ID&T Today focuses on innovation and best practices surrounding the effective uses of instructional design and technology for promoting student learning. Blog posts are authored by department members as well as faculty, administrators, and the occasional guest author. ID&T Today is a publication of the Department of Instructional Design & Technology at Regis University.
Onlive desktop provides a Windows desktop environment on the iPad. Amazingly, the free version of the app comes with MS Office 2010 including Word, Excel, and PowerPoint. The free version also comes with 2 GB of cloud storage. There is also a paid version for $4.99/month that gives priority access to the OnLive Desktop service.
When OnLive is opened on the iPad, you see the familiar Windows 7 desktop. Programs preloaded on the free version include Adobe Reader X, Internet Explorer 9, MS Collage, MS Paint, and the familiar MS Calculator, WordPad. Notepad, and Recycle Bin, in addition to the MS Office apps. All applications work as they would on a Windows-based PC.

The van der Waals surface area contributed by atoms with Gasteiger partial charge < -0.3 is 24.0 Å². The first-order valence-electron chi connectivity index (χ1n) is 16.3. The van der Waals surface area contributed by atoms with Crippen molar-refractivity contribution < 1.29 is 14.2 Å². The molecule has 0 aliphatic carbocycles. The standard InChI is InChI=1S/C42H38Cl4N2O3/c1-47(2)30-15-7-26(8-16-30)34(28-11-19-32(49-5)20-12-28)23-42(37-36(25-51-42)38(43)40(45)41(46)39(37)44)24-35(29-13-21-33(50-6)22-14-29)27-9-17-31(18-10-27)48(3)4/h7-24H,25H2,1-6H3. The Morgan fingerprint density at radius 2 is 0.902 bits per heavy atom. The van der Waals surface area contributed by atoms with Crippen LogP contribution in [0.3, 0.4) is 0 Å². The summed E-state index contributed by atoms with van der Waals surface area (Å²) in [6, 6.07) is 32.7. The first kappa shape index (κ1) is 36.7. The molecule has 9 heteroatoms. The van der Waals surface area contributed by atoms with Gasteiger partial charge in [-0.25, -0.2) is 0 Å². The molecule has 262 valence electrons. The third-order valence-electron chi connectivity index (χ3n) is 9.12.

You’ll also notice an additional desktop icon for the OnLive file folder. Clicking this takes you to a Windows Explorer window containing any created files or files previously uploaded to their cloud service. All files are automatically synced with OnLive’s cloud-based service.
Keyboard input is through a keyboard toggle button on the bottom of the screen. One tap opens the keyboard and another tap closes. This differs from other iPad apps where a tap on the editing screen will bring up the keyboard.
I was thrilled to have the familiar MS Office applications on the iPad, and especially without the cost. The biggest plus was the ability to create and present PP presentations on the iPad using the full functionality of the latest PP version.
MS Word 2010 on the iPad
The only downside to OnLive Desktop is the convoluted file sharing system. I've been totally spoiled by the elegantly simple method used by DropBox for syncing and sharing files. OnLive seems to lock you into its file environment. I couldn’t find a way of dragging files to my iPad DropBox folder. Sharing files requires logging in to the cloud version of OnLive and downloading from there. Although OnLive is not a file sharing service, the inclusion of the familiar DropBox icon on the desktop would be my number one priority.
Overall, OnLive Desktop is an amazing bargain. You get the major applications from MS Office 2010, the ability to run Flash-based apps on an iPad, and a smooth interface, all for free. If you can get by the clunky, proprietary file management structure, this is an app worth having on your iPad desktop.